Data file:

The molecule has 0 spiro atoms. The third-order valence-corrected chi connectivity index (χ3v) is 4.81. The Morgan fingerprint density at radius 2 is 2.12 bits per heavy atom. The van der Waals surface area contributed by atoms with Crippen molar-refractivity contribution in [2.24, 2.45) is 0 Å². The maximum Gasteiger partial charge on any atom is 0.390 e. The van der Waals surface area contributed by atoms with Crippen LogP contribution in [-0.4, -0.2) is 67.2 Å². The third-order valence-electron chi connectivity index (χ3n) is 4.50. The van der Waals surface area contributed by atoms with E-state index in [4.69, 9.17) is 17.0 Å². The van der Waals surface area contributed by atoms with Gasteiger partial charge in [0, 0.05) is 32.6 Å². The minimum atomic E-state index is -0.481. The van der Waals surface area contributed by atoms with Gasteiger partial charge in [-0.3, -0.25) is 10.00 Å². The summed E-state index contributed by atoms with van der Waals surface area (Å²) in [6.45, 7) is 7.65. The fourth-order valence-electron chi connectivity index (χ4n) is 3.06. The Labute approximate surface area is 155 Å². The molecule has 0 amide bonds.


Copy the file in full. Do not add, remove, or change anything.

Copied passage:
The molecule has 0 spiro atoms. The third-order valence-corrected chi connectivity index (χ3v) is 4.81. The Morgan fingerprint density at radius 2 is 2.12 bits per heavy atom. The van der Waals surface area contributed by atoms with Crippen molar-refractivity contribution in [2.24, 2.45) is 0 Å². The maximum Gasteiger partial charge on any atom is 0.390 e. The van der Waals surface area contributed by atoms with Crippen LogP contribution in [-0.4, -0.2) is 67.2 Å². The third-order valence-electron chi connectivity index (χ3n) is 4.50. The van der Waals surface area contributed by atoms with E-state index in [4.69, 9.17) is 17.0 Å². The van der Waals surface area contributed by atoms with Gasteiger partial charge in [0, 0.05) is 32.6 Å². The minimum atomic E-state index is -0.481. The van der Waals surface area contributed by atoms with Gasteiger partial charge in [-0.3, -0.25) is 10.00 Å². The summed E-state index contributed by atoms with van der Waals surface area (Å²) in [6.45, 7) is 7.65. The fourth-order valence-electron chi connectivity index (χ4n) is 3.06. The Labute approximate surface area is 155 Å². The molecule has 0 amide bonds.